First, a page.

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I'm using a Mac mini Server (Late 2012) with 2,3 GHz Intel Core i7 processor and 16GB RAM. This type of processor (Intel® Core™ i7-3615QM) supports a max memory size of 32GB. Look at specification: Here.

Is it possible to upgrade RAM in my Mac mini to 32GB (for instance a Crucial Kit 2x16GB)?

I understand that Apple has to update Memory Reference Code in the firmware of the Mac mini but maybe exists another way to upgrade a memory.

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No. That Mac mini is limited to 16 GB max ram.

You can be pretty sure that if it's not mentioned in Everymac or sold by OWC[MacSales] or ramjet.com, it can't be done. These reputable sellers will always provide good research and advice if more memory can be used past Apple official specifications.

Whether you would choose them as your vendor or not, they tend to cover all possibilities & often support things that Apple never intended.

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Anyway, I'm afraid I have some bad news for people hoping for more than 16 GB total memory.

Due to an intel Core i hardware design defect, seems to have been fixed only for 4th or 5th generation Core i processors, the previous generations won't take 16GB DDR3 modules although the parameters for such modules were established within the original DDR3 specs.

So, it should work, but it doesn't.

Intel's fault.

Sorry.

  • I don't recall having read on everymac or OWC that my Intel HD3000 VRAM could be boosted to 2GB. Yet, it can be done, it's wide open on the net. I did. – MacBGL Jan 10 '18 at 7:54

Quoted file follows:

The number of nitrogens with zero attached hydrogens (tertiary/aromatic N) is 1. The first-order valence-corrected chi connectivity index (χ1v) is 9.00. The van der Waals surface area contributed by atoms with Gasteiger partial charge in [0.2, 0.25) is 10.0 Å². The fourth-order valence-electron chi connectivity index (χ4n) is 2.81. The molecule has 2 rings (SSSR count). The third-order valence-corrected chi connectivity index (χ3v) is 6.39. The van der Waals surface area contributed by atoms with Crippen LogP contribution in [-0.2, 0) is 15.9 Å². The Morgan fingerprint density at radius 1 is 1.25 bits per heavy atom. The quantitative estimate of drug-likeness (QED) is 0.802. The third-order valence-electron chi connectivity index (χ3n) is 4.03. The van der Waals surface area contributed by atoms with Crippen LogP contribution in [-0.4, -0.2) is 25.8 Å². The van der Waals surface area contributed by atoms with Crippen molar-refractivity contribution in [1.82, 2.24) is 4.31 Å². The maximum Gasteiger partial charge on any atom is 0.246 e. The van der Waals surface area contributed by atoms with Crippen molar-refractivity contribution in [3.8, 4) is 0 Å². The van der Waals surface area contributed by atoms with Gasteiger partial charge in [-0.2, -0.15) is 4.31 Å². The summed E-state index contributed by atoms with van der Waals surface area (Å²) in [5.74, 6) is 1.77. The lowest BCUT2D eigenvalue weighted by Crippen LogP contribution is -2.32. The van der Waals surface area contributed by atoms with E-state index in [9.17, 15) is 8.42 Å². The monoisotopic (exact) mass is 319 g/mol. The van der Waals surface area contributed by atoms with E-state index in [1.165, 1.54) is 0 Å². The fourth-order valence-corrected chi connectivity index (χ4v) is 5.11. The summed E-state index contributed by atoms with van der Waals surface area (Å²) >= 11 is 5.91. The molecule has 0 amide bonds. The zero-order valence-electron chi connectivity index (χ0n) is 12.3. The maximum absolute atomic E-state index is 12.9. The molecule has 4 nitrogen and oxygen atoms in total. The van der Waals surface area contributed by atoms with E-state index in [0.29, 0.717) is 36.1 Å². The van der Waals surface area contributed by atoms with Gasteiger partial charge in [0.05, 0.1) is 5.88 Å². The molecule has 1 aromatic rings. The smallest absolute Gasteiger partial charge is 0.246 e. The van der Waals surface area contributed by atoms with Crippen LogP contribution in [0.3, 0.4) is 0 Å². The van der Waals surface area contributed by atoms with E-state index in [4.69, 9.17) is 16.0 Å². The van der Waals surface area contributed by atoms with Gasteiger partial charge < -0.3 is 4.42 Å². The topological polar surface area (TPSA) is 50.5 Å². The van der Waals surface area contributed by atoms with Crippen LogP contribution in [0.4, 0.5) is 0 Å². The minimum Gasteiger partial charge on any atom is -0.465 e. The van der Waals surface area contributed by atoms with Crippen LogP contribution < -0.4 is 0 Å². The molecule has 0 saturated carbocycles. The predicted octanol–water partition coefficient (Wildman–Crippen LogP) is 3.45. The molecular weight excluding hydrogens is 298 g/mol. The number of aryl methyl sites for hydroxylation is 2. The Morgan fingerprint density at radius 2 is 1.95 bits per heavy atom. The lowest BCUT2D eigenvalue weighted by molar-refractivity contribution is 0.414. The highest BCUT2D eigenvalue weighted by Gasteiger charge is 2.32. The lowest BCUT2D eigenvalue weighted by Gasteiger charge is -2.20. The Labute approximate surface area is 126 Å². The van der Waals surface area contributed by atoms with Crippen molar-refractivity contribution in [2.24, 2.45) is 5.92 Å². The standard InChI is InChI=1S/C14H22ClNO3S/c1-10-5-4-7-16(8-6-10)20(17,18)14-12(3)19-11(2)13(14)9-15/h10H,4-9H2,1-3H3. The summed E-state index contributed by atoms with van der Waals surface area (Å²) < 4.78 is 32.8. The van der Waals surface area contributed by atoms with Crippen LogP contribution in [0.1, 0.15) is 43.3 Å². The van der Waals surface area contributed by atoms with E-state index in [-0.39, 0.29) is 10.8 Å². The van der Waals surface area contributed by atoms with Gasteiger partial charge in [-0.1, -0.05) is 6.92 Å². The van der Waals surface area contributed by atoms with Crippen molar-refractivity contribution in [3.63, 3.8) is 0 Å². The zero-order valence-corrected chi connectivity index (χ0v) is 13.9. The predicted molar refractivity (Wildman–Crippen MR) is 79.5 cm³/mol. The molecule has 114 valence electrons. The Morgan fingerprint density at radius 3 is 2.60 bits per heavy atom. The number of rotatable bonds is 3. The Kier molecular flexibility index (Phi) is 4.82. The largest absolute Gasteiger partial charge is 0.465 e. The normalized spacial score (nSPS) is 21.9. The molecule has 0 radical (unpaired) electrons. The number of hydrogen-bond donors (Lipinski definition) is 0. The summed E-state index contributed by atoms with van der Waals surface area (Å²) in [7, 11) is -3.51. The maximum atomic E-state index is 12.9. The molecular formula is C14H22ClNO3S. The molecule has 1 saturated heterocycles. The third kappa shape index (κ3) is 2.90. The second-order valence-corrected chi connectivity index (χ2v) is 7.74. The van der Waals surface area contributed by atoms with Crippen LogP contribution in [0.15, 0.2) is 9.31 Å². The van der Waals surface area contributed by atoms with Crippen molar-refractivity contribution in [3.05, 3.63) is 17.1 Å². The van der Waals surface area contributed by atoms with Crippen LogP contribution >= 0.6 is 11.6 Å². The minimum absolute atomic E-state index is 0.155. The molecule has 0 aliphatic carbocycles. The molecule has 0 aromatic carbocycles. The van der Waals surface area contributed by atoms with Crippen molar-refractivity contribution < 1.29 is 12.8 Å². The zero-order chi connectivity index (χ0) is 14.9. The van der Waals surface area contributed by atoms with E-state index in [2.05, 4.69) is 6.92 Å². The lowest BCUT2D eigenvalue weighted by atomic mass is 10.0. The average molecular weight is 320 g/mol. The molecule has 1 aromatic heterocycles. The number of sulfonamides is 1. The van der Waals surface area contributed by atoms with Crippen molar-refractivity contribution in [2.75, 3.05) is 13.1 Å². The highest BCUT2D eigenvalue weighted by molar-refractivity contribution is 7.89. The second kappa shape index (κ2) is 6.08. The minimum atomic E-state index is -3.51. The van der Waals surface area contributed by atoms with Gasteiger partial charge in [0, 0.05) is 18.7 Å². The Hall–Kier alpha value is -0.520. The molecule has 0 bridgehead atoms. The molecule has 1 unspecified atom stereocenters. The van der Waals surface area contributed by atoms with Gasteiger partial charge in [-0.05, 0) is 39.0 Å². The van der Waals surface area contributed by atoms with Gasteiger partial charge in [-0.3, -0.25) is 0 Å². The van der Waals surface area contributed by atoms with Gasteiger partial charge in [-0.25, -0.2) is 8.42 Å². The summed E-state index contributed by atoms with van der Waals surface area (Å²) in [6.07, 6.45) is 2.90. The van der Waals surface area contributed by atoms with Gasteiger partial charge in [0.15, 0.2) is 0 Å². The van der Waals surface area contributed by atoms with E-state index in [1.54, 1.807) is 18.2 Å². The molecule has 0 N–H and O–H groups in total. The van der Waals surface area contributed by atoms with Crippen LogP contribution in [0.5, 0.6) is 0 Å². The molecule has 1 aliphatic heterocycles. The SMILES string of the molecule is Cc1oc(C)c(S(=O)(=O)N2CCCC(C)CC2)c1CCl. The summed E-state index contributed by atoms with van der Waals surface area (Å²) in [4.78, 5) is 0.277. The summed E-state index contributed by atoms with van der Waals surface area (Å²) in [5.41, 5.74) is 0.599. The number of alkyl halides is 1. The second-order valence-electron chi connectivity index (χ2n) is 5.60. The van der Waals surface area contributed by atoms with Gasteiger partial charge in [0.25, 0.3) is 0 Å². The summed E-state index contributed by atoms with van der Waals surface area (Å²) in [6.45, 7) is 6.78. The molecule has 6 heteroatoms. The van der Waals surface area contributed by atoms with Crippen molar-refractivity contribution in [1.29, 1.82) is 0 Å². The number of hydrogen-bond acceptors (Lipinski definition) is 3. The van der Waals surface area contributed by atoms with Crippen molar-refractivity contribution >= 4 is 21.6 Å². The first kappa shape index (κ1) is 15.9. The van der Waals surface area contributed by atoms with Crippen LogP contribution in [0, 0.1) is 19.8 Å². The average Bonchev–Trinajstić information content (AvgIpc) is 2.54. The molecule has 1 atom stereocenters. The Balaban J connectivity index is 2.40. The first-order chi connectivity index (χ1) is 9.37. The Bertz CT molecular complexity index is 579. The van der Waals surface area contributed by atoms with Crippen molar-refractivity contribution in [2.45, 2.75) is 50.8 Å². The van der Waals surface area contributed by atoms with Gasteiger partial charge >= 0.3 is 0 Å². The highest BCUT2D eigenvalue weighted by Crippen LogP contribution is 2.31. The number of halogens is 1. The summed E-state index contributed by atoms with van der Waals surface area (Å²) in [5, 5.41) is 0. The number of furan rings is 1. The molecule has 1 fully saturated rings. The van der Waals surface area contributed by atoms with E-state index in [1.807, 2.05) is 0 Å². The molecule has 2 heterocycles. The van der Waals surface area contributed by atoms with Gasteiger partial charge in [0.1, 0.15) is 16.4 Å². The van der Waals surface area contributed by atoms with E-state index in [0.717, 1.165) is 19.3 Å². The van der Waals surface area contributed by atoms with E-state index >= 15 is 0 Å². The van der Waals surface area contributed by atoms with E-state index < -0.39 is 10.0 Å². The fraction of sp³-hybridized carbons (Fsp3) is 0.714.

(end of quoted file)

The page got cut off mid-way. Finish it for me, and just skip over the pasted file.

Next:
• Do you have a source for the Intel design defect? I'd be interesting in reading more. – tyelford Feb 27 '18 at 4:58
  • I did a lot of research trying to get my own Mac mini running 32GB... somehow I hit this Anandtech article and from it I could dig a little further and confirm what they said. anandtech.com/show/7742/… – MacBGL Feb 28 '18 at 12:58
  • "The JEDEC specifications for DDR3 do account for the use of 8 Gbit packages (either one 8 Gbit die or two 4 Gbit dies per package), should these be available. However I am told that currently there is a fundamental non-fixable issue on all Intel processors (except Avoton and Rangeley, other Silvermont (BayTrail) is affected) that means that these dies are not recognised." Interesting stuff! Have fun! – MacBGL Feb 28 '18 at 12:59
  • Another excerpt: " With a 4 Gbit package, to access the row, all 16 are used (A0 to A15), whereas a column uses 10 (A0 to A9). In the 8 Gbit package, the column also requires A11, all part of the JEDEC spec. This works on Avoton/Rangeley, but not on any other Intel processor, according to Intelligent Memory, and the exact nature of the issue is down to Intel’s implementation of the specification." Well, my understanding of "Intel’s implementation of the specification" is simply "Intel's faulty design". They simply didn't implement the DDR3 specification entirely until too late. – MacBGL Feb 28 '18 at 13:11

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